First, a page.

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Moderna: COVID-19 booster targeting Omicron will be ready by August

By HealthDay News
Moderna's updated COVID-19 booster shot targets both Omicron and the original strain of the virus. File Photo by Keizo Mori/UPI | <a href="/News_Photos/lp/4c8cb913bfb22d29656451c731f75a40/" target="_blank">License Photo</a>
Moderna's updated COVID-19 booster shot targets both Omicron and the original strain of the virus. File Photo by Keizo Mori/UPI | License Photo

Moderna Inc. announced Wednesday that the revamped COVID-19 booster shot it has developed to fight Omicron and its subvariants should be ready for public use by August.

The company has been making shots of the vaccine, called mRNA-1273.214, before getting regulatory approval so it can be ready to ship doses out for the fall and winter, when health experts worry that there could be another wave of COVID-19.

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"In the face of SARS-CoV-2's continued evolution, we are very encouraged that mRNA-1273.214, our lead booster candidate for the fall, has shown high neutralizing titers against the BA.4 and BA.5 [Omicron] subvariants, which represent an emergent threat to global public health," Moderna CEO Stephane Bancel said in a company news release.

"We will submit these data to regulators urgently and are preparing to supply our next generation bivalent [targeted to two variants] booster starting in August, ahead of a potential rise in SARS-CoV-2 infections due to Omicron subvariants in the early fall," Bancel added.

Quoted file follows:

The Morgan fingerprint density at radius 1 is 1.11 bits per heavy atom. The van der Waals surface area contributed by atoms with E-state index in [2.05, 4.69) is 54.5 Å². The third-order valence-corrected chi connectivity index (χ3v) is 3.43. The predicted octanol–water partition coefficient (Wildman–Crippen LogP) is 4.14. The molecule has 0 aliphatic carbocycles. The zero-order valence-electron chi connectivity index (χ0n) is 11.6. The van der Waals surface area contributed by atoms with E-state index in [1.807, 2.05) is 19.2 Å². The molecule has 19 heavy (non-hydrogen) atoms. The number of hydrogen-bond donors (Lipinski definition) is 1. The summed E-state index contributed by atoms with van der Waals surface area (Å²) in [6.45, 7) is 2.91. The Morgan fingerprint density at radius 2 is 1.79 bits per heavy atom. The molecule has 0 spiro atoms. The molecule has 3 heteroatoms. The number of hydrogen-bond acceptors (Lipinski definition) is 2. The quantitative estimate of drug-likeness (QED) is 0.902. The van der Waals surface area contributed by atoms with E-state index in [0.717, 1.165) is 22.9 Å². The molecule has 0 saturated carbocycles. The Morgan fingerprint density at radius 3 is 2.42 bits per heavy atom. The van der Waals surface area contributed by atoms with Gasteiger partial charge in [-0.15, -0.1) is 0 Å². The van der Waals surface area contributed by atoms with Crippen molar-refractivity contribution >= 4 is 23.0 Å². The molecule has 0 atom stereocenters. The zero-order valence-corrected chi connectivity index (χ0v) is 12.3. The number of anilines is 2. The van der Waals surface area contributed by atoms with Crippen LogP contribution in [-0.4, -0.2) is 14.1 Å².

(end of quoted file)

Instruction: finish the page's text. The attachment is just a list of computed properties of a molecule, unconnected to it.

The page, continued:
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Already, the BA.4 and BA.5 subvariants account for 35% of all reported infections in the United States, up from 23% a week ago, the latest data from the U.S. Centers for Disease Control and Prevention shows.

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The vaccine is targets both Omicron and the original strain of the virus, unlike the first vaccine which just targeted the original strain. In the latest data that Moderna released on Wednesday, the updated shot boosted antibodies against the BA.4/BA.5 subvariants by 5.4-fold above baseline in all participants regardless of prior infection, and by 6.3-fold in the subset of participants who had no detectable COVID-19 antibodies in their blood before getting their shot.

"We'd really like to be ready for the fall season later this year," Lavina Talukdar, head of investor relations at Moderna, said at a Goldman Sachs healthcare conference last week, CBS News reported. "In the Northern hemisphere, that's when we think that susceptibility to infections is going to go up higher just because we'll spend more time indoors."

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The product could be ready to ship "toward the end of August, early September, October-ish time frame," Talukdar said at the time.

More information

The U.S. Centers for Disease Control and Prevention has more on COVID-19 vaccines.

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